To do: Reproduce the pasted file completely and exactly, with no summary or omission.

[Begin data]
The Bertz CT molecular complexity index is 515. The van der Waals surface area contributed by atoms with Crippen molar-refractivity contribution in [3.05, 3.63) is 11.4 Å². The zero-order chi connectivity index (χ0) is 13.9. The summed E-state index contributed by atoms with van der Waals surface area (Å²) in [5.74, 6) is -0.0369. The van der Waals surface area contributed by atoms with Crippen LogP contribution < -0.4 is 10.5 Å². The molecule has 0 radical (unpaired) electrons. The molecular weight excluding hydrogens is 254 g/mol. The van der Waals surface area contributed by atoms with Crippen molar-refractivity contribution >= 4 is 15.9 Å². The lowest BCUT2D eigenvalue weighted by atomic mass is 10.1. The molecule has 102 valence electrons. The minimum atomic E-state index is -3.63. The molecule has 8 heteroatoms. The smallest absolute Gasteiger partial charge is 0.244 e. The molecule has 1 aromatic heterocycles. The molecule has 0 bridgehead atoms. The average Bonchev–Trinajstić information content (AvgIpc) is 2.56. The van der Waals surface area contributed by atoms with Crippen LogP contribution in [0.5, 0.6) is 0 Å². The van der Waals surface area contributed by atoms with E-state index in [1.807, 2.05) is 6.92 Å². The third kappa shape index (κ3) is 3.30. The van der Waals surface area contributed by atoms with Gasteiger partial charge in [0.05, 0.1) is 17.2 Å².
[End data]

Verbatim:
The Bertz CT molecular complexity index is 515. The van der Waals surface area contributed by atoms with Crippen molar-refractivity contribution in [3.05, 3.63) is 11.4 Å². The zero-order chi connectivity index (χ0) is 13.9. The summed E-state index contributed by atoms with van der Waals surface area (Å²) in [5.74, 6) is -0.0369. The van der Waals surface area contributed by atoms with Crippen LogP contribution < -0.4 is 10.5 Å². The molecule has 0 radical (unpaired) electrons. The molecular weight excluding hydrogens is 254 g/mol. The van der Waals surface area contributed by atoms with Crippen molar-refractivity contribution >= 4 is 15.9 Å². The lowest BCUT2D eigenvalue weighted by atomic mass is 10.1. The molecule has 102 valence electrons. The minimum atomic E-state index is -3.63. The molecule has 8 heteroatoms. The smallest absolute Gasteiger partial charge is 0.244 e. The molecule has 1 aromatic heterocycles. The molecule has 0 bridgehead atoms. The average Bonchev–Trinajstić information content (AvgIpc) is 2.56. The van der Waals surface area contributed by atoms with Crippen LogP contribution in [0.5, 0.6) is 0 Å². The van der Waals surface area contributed by atoms with E-state index in [1.807, 2.05) is 6.92 Å². The third kappa shape index (κ3) is 3.30. The van der Waals surface area contributed by atoms with Gasteiger partial charge in [0.05, 0.1) is 17.2 Å².